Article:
Police investigate damage to Frederick Douglass statue
Rochester Police are investigating damage done to a statue of Frederick Douglass in Maplewood Park. It happened over the weekend, and police say that the statue was torn off its base, and left about 50' from its pedestal. The statue had been placed over the fence to Genesee River gorge and was leaning against the fence.
Police say in addition to the damage at the bottom of the statue, one of the fingers on the left hand of the statue was damaged. Aside from that damage, there was no graffiti on the statue or in the surrounding park. The statue has been removed for repairs.
The incident happened on the same weekend that some local and national organizations have marked the 168th anniversary the speech the famed abolitionist delivered on July 5, 1882, “What to the Slave is the Fourth of July,” which asks all Americans to consider the country's long history of denying equal rights to Black people.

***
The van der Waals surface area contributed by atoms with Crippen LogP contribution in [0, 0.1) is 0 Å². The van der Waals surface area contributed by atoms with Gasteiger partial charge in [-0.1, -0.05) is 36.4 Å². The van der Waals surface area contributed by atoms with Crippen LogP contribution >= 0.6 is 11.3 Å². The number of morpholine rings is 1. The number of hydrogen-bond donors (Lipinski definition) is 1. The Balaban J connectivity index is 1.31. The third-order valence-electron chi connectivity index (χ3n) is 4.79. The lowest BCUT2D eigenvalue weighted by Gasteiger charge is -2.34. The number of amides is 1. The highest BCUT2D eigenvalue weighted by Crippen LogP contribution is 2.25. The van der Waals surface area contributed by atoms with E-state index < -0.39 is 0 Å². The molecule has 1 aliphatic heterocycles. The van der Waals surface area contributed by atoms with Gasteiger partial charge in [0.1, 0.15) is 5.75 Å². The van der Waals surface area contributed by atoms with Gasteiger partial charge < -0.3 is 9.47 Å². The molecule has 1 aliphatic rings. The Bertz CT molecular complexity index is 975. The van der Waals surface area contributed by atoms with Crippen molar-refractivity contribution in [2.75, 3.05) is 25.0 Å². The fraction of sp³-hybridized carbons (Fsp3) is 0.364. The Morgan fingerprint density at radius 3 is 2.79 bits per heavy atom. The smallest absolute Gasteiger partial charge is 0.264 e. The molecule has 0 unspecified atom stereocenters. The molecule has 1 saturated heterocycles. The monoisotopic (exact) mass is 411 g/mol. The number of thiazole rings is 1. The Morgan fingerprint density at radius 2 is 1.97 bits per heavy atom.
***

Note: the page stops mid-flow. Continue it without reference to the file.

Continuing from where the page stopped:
That speech was delivered at Corinthian Hall in Rochester. Douglass had lived in the city for a number of years and is buried at Mt. Hope Cemetery.
Among the local events this weekend was one on Saturday organized by the ROC Freedom Riders, a group of cyclists honoring the struggle for Black Americans’ freedom. Their event included a stop where Douglass had delivered his speech about the July 4 holiday.
The statue that was damaged this weekend is one of 13 Douglass statues that were placed around Rochester in 2018 in honor of his 200th birthday.
In that first year, two St. John Fisher students were charged with damaging one of the other statues, at Tracy and Alexander Streets.
The Maplewood Park location’s significance is tied to Kelsey’s Landing at that site, a departure point for slaves seeking freedom through the Underground Railroad.